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Protest of Electoral College certification held at Utah Capitol mostly calm

(Steve Griffin, KSL)


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SALT LAKE CITY — Flag-waving demonstrators gathered at Utah's state Capitol Wednesday afternoon to protest Congress accepting the results of the Electoral College votes.

Unlike what has been happening in the nation's capital, the gathering that grew to a couple hundred remained mostly peaceful with periodical chants of "USA" and "Stop the Steal." Some carried flags promoting Blue Lives Matter, President Donald Trump, the "Don't Tread on Me" logo, and numerous homemade signs on preventing "The Steal" or "Stop Socialism" or "Support the Constitution" as they listened to speakers.

"(We're here) to show the other side," Donna Wollman of Ogden said. "We are not putting up with it anymore. They're not the only ones who can take to the streets and get attention."

Counterprotesters driving by would yell their disapproval, sometimes using profanity, and honk at demonstrators standing along the street with signs and flags. Trump supporters would yell back derogatory comments about President-elect Joe Biden, or sometimes smile and laugh and yell "thank you for your support!"

But other than these verbal exchanges, the rally was overall pretty calm, Utah Highway Patrol Sgt. Anthony Carrubba said.

Police presence consisted of under 10 state troopers, who stood on the perimeter of the Capitol grounds to monitor the situation.

A small group of demonstrators moved through the rally, some with military-style rifles slung on their backs. Others, like Deloy Mecham, attended the rally wearing camouflage and Utah Unorganized Constitutional Militia hats, saying they were there to help keep the peace.

"We do expect some more groups to come up here later this afternoon, and we hope that it remains peaceful like it has so far today," Carrubba said.

There were rumors among the crowd that Black Lives Matter supporters and so-called antifa participants would also march to the Capitol, but it did not appear so by late afternoon.

Susan, who did not provide a last name, writes on a sign “Stolen: My right to a fair legal election” near the steps of the Capitol in Salt Lake City on Wednesday, Jan. 6, 2021.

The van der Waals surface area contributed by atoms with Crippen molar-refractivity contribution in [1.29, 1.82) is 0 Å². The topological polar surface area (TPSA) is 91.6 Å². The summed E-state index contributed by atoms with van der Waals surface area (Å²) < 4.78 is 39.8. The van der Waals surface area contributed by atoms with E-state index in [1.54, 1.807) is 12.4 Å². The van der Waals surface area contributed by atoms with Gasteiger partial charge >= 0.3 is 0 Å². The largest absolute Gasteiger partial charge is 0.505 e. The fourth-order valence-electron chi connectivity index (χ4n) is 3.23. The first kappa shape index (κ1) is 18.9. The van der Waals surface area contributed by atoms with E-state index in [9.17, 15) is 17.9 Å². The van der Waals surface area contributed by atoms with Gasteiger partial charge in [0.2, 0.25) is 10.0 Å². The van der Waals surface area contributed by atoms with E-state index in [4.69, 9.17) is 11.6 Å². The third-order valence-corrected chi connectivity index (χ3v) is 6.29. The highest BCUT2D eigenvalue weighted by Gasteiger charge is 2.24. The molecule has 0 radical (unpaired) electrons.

Susan, who did not provide a last name, writes on a sign “Stolen: My right to a fair legal election” near the steps of the Capitol in Salt Lake City on Wednesday, Jan. 6, 2021. (Photo: Annie Barker, KSL)

Carrubba said the only incident to occur was a disturbance between two people over recording the rally. One man had a phone and was taking a video of the crowd when another man grabbed his phone from his hand.

The Salt Lake Tribune reported that one of its photographers was pepper-sprayed by protesters who didn't want him photographing the rally.

But mostly, it was an afternoon of speeches in support of the Trump presidency as well as a prayer and singing.

"When Trump was first elected I wasn't really sure. "I expect people to stand for what they stand for and (Trump) did," Carrie Hughes of Springville said. "President Trump showed me one person can make a difference."

Hughes invited rally participants to come up and speak. She wanted them to share their stories.

"I thought I was alone, but you guys have proven I'm not alone," Hughes said.

Supporters of President Donald Trump rally on the steps of the Capitol in Salt Lake City on Wednesday, Jan. 6, 2021.
Supporters of President Donald Trump rally on the steps of the Capitol in Salt Lake City on Wednesday, Jan. 6, 2021. (Photo: Steve Griffin, KSL)

Ben Barlow, of West Valley City, encouraged members of the crowd to back each other up if counter-protesters show up later.

"We need to keep these guys down, so they can't come in and disrupt what we got going on (here)," Barlow shouted to the cheers of the crowd.

Michael Dixon, who recently moved from Texas to Holladay, was cheered as he talked of the challenges George Washington faced crossing the Delaware River during the Revolutionary War.

"We've been in worse places before. We're gonna overcome this this time. And we're gonna make sure that we win this ... election," he said, noting "we are not going to allow this tyranny to exist."

Dixon specifically did not condone any violence — members of the crowd would at times shout updates about the riot occurring in the halls of Congress — but entreated the crowd to push back against the current cultural and political atmosphere.

Many speakers, including Dixon, called the crowd to action for another rally on Jan. 20, which is inauguration day for Biden.

"We need to get more people here. We need it to be a hundred times more than this." Dixon said.

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Hannah Petersen

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